Waiting for Android’s inevitable security Armageddon

“We’re on day who-the-heck-knows of the Android Stagefright security vulnerability, and there’s really no point keeping track of the days because no one’s going to fix it,” Ron Amadeo writes for Ars Technica. “The Android ecosystem can’t deal with security, and it won’t change until it’s too late.”

“Android still uses a software update chain-of-command designed back when the Android ecosystem had zero devices to update, and it just doesn’t work,” Amadeo writes. “There are just too many cooks in the kitchen: Google releases Android to OEMs, OEMs can change things and release code to carriers, carriers can change things and release code to consumers. It’s been broken for years.”

“The Android ecosystem’s reaction to the ‘Stagefright’ vulnerability is an example of how terrible things are. An estimated 95 percent of Android devices have a have a remote arbitrary code execution just by receiving malicious video MMS. Android has other protections in place to stop this vulnerability from running amok on your smartphone, but it’s still really scary. As you might expect, Google, Samsung, and LG have all pledged to ‘Take Security Seriously’ and issue a fix as soon as possible,” Amadeo writes. “Their ‘fix’ is going to be to patch 2.6 percent of all active Android devices. Tops. That’s the percentage of Android devices that are running Android 5.1 today, nearly five months after the OS was released. And 2.6 percent is a generous estimation for the top-end of “currently supported” Android devices in the wild. In reality, the number of devices getting a Stagefright patch will almost certainly be much lower.”

“The Android update machine is broken, and in order to rebuild it in a way that works, we need to burn it down,” Amadeo writes. “Anyone have a match?”

Much more in the full article – recommendedhere.

MacDailyNews Take: Oh, you need a light? Here ya go!


Android fingerprint sensors aren’t as secure as iPhone’s Touch ID – August 10, 2015
Apple iPhone sees highest switching rate from Android ever recorded – August 10, 2015
This is how Apple’s iPhone kills Android phones – August 7, 2015
Certifi-gate: Hundreds of millions of Android devices vulnerable to stealth unrestricted access – August 7, 2015
Malformed video files can be used to crash half of all Android phones – July 30, 2015
Security journalist: Goodbye, Android, hello Apple iPhone! – July 29, 2015
950 million Android phones can be hijacked by malicious text messages – July 27, 2015
New Android malware strains to top 2 million by end of 2015 – July 1, 2015
Symantec: 1 in 5 Android apps is malware – April 25, 2015
Kaspersky Lab Director: Over 98% of mobile malware targets Android because it’s much, much easier to exploit than iOS – January 15, 2015
Security experts: Malware spreading to millions on Android phones – November 21, 2014
There’s practically no iOS malware, thanks to Apple’s smart control over app distribution – June 13, 2014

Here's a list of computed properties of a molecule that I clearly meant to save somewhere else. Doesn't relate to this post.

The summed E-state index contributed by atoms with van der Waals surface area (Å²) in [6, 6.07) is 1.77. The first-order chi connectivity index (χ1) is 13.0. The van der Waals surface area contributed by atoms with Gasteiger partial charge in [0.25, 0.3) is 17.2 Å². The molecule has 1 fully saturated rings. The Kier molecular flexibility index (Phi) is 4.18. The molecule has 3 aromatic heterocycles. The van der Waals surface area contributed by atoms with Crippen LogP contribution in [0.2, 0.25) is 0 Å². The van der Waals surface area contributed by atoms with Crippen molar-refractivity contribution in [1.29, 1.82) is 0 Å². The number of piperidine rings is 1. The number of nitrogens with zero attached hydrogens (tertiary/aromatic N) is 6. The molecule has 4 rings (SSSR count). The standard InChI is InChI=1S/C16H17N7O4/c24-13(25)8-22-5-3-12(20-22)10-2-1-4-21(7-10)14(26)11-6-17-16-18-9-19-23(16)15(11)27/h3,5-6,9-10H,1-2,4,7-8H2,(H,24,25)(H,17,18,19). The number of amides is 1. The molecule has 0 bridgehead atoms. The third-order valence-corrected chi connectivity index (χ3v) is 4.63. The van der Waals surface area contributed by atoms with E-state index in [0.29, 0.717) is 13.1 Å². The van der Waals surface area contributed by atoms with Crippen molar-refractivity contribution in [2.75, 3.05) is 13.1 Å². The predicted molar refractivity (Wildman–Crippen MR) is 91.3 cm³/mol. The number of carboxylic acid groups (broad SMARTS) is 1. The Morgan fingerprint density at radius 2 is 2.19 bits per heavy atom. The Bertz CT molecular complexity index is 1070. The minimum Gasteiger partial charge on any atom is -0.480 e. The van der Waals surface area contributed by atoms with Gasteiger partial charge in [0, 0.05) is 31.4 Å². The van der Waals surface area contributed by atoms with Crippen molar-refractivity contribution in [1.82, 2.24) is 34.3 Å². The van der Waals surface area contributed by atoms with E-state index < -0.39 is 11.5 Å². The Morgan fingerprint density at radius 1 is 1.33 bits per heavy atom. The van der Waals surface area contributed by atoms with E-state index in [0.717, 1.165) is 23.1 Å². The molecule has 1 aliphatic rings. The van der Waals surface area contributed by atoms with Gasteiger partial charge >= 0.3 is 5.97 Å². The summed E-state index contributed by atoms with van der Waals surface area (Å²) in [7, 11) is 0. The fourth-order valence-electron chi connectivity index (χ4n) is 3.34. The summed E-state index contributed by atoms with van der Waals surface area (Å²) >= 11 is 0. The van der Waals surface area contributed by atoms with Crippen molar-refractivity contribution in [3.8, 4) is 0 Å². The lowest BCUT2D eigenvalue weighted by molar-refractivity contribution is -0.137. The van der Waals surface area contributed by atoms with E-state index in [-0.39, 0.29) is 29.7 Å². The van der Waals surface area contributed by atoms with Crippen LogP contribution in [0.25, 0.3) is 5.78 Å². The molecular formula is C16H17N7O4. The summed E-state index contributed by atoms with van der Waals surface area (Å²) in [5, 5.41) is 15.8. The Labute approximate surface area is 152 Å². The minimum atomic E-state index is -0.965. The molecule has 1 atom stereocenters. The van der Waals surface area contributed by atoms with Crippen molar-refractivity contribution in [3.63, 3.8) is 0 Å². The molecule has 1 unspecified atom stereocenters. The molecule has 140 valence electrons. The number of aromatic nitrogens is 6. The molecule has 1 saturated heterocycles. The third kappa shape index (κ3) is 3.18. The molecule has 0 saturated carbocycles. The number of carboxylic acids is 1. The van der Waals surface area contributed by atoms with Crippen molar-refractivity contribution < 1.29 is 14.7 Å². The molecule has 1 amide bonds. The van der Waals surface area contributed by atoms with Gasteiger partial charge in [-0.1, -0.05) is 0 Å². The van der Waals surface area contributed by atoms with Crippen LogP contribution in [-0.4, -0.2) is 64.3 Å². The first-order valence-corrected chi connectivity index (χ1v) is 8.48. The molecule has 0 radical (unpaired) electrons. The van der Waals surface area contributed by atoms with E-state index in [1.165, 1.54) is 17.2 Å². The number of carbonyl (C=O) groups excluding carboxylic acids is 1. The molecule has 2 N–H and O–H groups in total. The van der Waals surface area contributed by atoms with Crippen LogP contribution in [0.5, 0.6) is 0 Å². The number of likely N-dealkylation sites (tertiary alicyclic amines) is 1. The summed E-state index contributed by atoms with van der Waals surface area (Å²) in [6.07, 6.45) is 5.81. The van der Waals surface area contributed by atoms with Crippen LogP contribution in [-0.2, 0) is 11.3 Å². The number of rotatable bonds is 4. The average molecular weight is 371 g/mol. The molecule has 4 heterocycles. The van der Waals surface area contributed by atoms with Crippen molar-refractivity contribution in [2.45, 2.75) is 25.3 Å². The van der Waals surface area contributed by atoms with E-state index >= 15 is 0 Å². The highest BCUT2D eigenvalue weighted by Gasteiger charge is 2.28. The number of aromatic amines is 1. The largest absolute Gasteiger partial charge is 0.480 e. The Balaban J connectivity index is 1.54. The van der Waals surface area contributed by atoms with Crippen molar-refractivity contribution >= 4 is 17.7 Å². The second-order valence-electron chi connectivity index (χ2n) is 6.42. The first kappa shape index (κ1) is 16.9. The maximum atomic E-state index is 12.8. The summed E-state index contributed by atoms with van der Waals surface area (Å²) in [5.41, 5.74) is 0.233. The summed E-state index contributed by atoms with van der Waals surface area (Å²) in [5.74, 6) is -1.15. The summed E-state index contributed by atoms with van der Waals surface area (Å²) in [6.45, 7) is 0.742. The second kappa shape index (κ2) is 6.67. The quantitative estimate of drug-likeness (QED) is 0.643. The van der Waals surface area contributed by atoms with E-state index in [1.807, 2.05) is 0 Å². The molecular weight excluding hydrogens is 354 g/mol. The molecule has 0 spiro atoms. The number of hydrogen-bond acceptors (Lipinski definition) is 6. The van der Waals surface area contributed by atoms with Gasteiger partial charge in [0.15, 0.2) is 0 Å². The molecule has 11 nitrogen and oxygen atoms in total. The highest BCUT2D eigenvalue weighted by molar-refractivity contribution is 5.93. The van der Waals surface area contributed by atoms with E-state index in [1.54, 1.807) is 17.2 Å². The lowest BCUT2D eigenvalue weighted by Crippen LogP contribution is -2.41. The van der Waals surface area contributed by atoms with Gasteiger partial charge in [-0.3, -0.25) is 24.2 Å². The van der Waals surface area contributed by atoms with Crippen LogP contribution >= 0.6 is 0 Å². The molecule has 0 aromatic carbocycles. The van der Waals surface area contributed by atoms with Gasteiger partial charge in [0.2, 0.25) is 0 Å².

F-Secure: Android accounted for 99% of new mobile malware in Q1 2014 – April 30, 2014
Google’s Sundar Pichai: Android not designed to be safe; if I wrote malware, I’d target Android, too – February 27, 2014
Cisco: Android the target of 99 percent of world’s mobile malware – January 17, 2014
U.S. DHS, FBI warn of malware threats to Android mobile devices – August 27, 2013
Android app malware rates skyrocket 40 percent in last quarter – August 7, 2013
First malware found in wild that exploits Android app signing flaw – July 25, 2013
Mobile Threats Report: Android accounts for 92% of all mobile malware – June 26, 2013
Latest self-replicating Android Trojan looks and acts just like Windows malware – June 7, 2013
99.9% of new mobile malware targets Android phones – May 30, 2013
Mobile malware exploding, but only for Android – May 14, 2013
Mobile malware: Android is a bad apple – April 15, 2013
F-Secure: Android accounted for 96% of all mobile malware in Q4 2012 – March 7, 2013
New malware attacks Android phones, Windows PCs to eavesdrop, steal data; iPhone, Mac users unaffected – February 4, 2013

[Thanks to MacDailyNews Reader “Tayster” for the heads up.]


    1. Not entirely true. Software “engineering” can be done in such a way that it’s relatively secure. Note the use of “relatively”… because it will always be a cat-and-mouse game. As software gets more sophisticated and technology evolves, the bar continues to be raised. The problem with Android (and Windows) is that the the bar was completely ignored.

  1. Imagine if Windows Update security patches had get the blessing of Dell and your ISP before you could install them, and neither of them cared. That’s Android.

  2. This is a big deal:

    Earlier today I read a post from a security expert that claimed this exploit is the most serious tech issue ever. He claimed sleeper code could lay dormant, and might be able to bring down all cellular networks if activated. He then recommended Android users should immediately replace their phones with Blackberry or iPhones.

    Soon after a poster on another blog claimed that a company he is working with sent a memo to all their employees demanding that those with Android phones should find the patch and install it. Failure to comply with that request could result in a denial of access to that company’s network.